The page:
He is pro-technology, but anti-industry. For him, the privately owned enterprises of atomic energy are the central problem that has led to accidents both of a radioactive and an accountancy nature. “Corporate power ?”, he asks, “No thanks.” The trouble is, you can’t really separate the failings of nuclear power from the failings of human power. It’s such a large, complex and dangerous enterprise that inevitably, human power systems compromise the use of the technology, regardless of whether they are publicly or privately owned. For a small amount of evidence, just look at the history of publicly-managed nuclear power in the United Kingdom. Not exactly peachy. And as for those who claimed that a “free” market approach to managing nuclear power would improve matters – how wrong they were. In my view, on the basis of the evidence so far, nobody can claim that nuclear power can be run as an efficient, safe, profit-making venture.
As you are, I’m sure, aware, context is everything.
I was so sure we’d escaped the clutches of the “Thorium Activist Trolls” a few years ago, but no, here they are in resurgence again, and this time they’ve sucked in George Monbiot, Mark Lynas and Stephen Tinsdale, all apparently gullible enough to believe the newly resurrected Generation IV hype campaign.
They should have first done their research on the old Gen IV hype campaign that withered alongside the “Hemp will Save the World, No Really” campaign and the “Biodiesel will Save the World, AND You Can Make it at Home” brigade. Oh, and the Zero Point Energy people.
I was, I admit, quite encouraged by both the Hemp and Biodiesel drives, until I realised they were a deliberate distraction from the Big Picture – how to cope with the necessity of creating an integrated system of truly sustainable energy for the future.
Hemp and Biodiesel became Internet virally transmitted memes around the same time as the Thorium concept, but where did they come from ?
Where does the Thorium meme originate from this time round ? I found some people took to it at The Register, where they spin against Climate Change science a lot – watch the clipped video :-
I would suggest that there are connections between the Thorium campaign and the anti-Climate Change science campaign, and I have some evidence, but I’m too busy to research more in-depth just now, so I’m not going to write it all up yet.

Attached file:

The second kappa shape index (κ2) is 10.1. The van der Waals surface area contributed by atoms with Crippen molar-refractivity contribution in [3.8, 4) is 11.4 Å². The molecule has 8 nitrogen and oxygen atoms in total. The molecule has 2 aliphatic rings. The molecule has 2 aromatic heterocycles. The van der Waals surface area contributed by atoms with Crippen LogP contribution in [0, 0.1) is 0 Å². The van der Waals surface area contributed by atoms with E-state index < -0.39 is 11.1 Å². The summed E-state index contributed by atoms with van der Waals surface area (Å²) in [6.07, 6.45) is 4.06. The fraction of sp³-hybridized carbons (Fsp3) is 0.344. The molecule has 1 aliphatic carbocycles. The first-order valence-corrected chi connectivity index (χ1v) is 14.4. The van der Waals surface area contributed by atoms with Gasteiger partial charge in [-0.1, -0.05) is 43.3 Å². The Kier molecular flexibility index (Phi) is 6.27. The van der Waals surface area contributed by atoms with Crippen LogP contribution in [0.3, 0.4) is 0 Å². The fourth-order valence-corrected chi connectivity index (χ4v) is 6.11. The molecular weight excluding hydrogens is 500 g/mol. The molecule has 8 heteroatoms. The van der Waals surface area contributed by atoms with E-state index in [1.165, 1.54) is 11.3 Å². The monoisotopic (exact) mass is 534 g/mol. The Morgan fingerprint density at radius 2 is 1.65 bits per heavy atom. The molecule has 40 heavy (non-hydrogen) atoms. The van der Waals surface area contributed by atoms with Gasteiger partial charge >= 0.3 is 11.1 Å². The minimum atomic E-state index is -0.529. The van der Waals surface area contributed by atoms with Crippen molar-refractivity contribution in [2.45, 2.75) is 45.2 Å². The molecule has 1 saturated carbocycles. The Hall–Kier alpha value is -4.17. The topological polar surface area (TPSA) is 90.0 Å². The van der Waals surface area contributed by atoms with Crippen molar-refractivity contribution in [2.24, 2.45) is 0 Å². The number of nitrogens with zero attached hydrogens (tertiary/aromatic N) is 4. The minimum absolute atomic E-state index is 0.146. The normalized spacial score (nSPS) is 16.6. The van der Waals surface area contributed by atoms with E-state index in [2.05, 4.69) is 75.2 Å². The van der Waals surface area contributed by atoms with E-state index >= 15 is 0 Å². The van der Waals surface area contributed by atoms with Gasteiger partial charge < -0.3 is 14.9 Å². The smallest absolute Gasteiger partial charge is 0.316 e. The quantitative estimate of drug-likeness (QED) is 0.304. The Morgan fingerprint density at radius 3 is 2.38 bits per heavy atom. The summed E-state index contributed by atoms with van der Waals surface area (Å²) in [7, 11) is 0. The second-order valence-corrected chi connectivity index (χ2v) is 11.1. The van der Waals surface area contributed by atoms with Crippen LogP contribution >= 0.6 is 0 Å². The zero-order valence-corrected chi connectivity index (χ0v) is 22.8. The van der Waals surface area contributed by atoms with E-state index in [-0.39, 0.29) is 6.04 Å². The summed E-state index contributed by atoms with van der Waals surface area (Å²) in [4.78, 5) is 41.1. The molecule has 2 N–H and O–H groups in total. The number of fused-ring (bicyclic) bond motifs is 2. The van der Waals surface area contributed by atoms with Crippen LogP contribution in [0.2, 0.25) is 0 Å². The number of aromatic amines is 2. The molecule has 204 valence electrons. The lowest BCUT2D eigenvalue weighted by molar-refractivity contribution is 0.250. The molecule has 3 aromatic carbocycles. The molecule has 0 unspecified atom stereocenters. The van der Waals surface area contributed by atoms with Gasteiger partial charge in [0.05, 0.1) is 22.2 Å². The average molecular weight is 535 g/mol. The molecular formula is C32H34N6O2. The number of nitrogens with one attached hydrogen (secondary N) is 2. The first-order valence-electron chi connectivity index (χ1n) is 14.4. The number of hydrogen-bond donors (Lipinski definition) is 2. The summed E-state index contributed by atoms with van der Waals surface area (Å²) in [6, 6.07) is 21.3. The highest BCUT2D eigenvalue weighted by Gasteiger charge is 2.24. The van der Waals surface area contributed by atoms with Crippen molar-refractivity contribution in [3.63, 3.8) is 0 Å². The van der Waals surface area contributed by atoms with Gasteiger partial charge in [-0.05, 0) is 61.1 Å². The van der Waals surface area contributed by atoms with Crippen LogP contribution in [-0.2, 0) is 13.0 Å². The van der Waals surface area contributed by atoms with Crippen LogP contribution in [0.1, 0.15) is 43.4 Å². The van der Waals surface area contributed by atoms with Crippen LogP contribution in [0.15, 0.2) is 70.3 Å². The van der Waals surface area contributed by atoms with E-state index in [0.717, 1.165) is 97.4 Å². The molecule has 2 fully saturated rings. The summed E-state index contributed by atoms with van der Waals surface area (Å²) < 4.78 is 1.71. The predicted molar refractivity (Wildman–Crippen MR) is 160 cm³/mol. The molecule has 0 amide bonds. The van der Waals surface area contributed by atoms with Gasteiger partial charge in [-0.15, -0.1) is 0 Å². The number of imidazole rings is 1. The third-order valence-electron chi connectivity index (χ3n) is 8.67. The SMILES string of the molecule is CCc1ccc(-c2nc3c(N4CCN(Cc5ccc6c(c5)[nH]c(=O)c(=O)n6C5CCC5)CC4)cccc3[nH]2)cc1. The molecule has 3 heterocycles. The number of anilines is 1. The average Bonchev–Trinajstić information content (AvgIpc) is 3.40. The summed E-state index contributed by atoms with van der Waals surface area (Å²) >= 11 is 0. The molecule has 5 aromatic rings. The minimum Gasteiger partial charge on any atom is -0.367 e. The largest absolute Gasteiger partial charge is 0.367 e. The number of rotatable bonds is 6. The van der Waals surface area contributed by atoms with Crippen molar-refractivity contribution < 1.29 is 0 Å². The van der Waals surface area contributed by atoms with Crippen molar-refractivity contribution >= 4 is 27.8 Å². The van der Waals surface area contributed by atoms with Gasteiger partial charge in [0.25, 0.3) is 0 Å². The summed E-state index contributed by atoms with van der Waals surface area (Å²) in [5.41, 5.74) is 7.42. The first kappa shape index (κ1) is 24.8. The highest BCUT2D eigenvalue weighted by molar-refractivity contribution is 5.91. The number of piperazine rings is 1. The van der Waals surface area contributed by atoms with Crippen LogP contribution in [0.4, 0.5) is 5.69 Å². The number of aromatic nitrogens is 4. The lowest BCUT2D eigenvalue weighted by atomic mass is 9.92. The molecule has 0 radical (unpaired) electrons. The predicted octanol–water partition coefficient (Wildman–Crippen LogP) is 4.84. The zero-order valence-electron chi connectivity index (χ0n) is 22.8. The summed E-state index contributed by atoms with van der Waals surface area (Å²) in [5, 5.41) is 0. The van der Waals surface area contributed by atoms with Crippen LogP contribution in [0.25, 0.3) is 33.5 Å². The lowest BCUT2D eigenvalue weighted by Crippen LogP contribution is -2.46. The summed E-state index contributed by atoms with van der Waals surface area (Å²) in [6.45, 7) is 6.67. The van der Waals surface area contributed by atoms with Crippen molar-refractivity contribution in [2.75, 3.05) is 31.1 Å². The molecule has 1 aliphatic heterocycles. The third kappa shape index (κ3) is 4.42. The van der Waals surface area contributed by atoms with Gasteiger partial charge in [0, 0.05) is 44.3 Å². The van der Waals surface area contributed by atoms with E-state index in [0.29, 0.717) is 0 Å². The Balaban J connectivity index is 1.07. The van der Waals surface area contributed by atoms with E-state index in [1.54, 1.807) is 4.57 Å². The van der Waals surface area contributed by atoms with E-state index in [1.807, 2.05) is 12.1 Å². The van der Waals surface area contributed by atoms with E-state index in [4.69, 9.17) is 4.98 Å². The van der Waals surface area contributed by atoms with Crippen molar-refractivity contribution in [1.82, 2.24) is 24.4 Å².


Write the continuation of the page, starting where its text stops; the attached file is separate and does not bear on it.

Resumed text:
The key issues with all energy options is TIME TO DELIVERY and SCALEABILITY, and I think the option presented by the Thorium fuel cycle fails on both counts.
Yeah, sure, some rich people can devote their life savings to it, and some Departments of Defense (yes, Americans) and their corporate hangers-on can try selling ANOTHER dud technology to China (which is the basis of some Internet energy memes in my view).
Remember Carbon Capture and Storage ? The British Government were very keen on making a Big Thing about CCS – in order to sell it to the miscreant Chinese because (WARNING : CHINA MYTH) China builds 2 !! coal-fired !! power stations a week/day/month !!
THORIUM – A Brief Analysis TIME TO DELIVERY – 20 to 50 years SCALEABILITY – unknown USEFULNESS ASSESSMENT – virtually zero, although it could keep some people on the gravy train, and suck in some Chinese dough
I receive another letter from Iain Duncan Smith MP on vellum yellow with sickly pale green type. “Dear Mrs [sic] Abbess”, the letter reads, “Further to our previous correspondence regarding Stop Climate Chaos Big [sic] campaign, please find enclosed a reply from Chris Huhne, the Energy Secretary.” I asked Iain Duncan Smith in person for his own and personal support for a strong Energy Bill. What did he do ? Pass my letter on to the Department of Energy and Climate Change (DECC). I would have prefered a personal commitment to the issue, but, sadly, it was not to be.
The Rt Hon continued, “I hope you find his letter reassuring…” Reassuring ? What ? Am I some kind of emotionally incontinent complainant ? “…and helpful. However, please don’t hesitate to contact me again if I can be of further assistance.”